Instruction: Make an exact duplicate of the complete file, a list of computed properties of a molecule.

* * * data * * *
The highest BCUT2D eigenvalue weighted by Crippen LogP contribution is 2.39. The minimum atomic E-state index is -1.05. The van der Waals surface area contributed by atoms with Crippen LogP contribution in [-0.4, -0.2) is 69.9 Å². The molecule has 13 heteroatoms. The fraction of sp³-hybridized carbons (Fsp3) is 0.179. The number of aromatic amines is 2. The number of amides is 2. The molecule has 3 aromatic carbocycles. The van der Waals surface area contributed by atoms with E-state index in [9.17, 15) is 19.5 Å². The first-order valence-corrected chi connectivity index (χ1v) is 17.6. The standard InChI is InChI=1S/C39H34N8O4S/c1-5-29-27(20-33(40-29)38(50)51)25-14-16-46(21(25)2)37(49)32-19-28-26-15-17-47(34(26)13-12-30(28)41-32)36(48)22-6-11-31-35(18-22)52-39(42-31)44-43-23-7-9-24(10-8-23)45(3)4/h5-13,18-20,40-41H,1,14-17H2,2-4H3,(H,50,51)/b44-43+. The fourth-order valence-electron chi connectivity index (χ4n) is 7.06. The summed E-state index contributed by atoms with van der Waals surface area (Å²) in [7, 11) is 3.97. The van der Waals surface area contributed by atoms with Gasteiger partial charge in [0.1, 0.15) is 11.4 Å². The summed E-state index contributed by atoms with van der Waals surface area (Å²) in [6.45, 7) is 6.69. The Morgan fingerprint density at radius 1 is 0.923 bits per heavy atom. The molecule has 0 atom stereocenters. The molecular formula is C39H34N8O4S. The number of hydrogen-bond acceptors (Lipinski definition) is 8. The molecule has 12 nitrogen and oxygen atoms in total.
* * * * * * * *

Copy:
The highest BCUT2D eigenvalue weighted by Crippen LogP contribution is 2.39. The minimum atomic E-state index is -1.05. The van der Waals surface area contributed by atoms with Crippen LogP contribution in [-0.4, -0.2) is 69.9 Å². The molecule has 13 heteroatoms. The fraction of sp³-hybridized carbons (Fsp3) is 0.179. The number of aromatic amines is 2. The number of amides is 2. The molecule has 3 aromatic carbocycles. The van der Waals surface area contributed by atoms with E-state index in [9.17, 15) is 19.5 Å². The first-order valence-corrected chi connectivity index (χ1v) is 17.6. The standard InChI is InChI=1S/C39H34N8O4S/c1-5-29-27(20-33(40-29)38(50)51)25-14-16-46(21(25)2)37(49)32-19-28-26-15-17-47(34(26)13-12-30(28)41-32)36(48)22-6-11-31-35(18-22)52-39(42-31)44-43-23-7-9-24(10-8-23)45(3)4/h5-13,18-20,40-41H,1,14-17H2,2-4H3,(H,50,51)/b44-43+. The fourth-order valence-electron chi connectivity index (χ4n) is 7.06. The summed E-state index contributed by atoms with van der Waals surface area (Å²) in [7, 11) is 3.97. The van der Waals surface area contributed by atoms with Gasteiger partial charge in [0.1, 0.15) is 11.4 Å². The summed E-state index contributed by atoms with van der Waals surface area (Å²) in [6.45, 7) is 6.69. The Morgan fingerprint density at radius 1 is 0.923 bits per heavy atom. The molecule has 0 atom stereocenters. The molecular formula is C39H34N8O4S. The number of hydrogen-bond acceptors (Lipinski definition) is 8. The molecule has 12 nitrogen and oxygen atoms in total.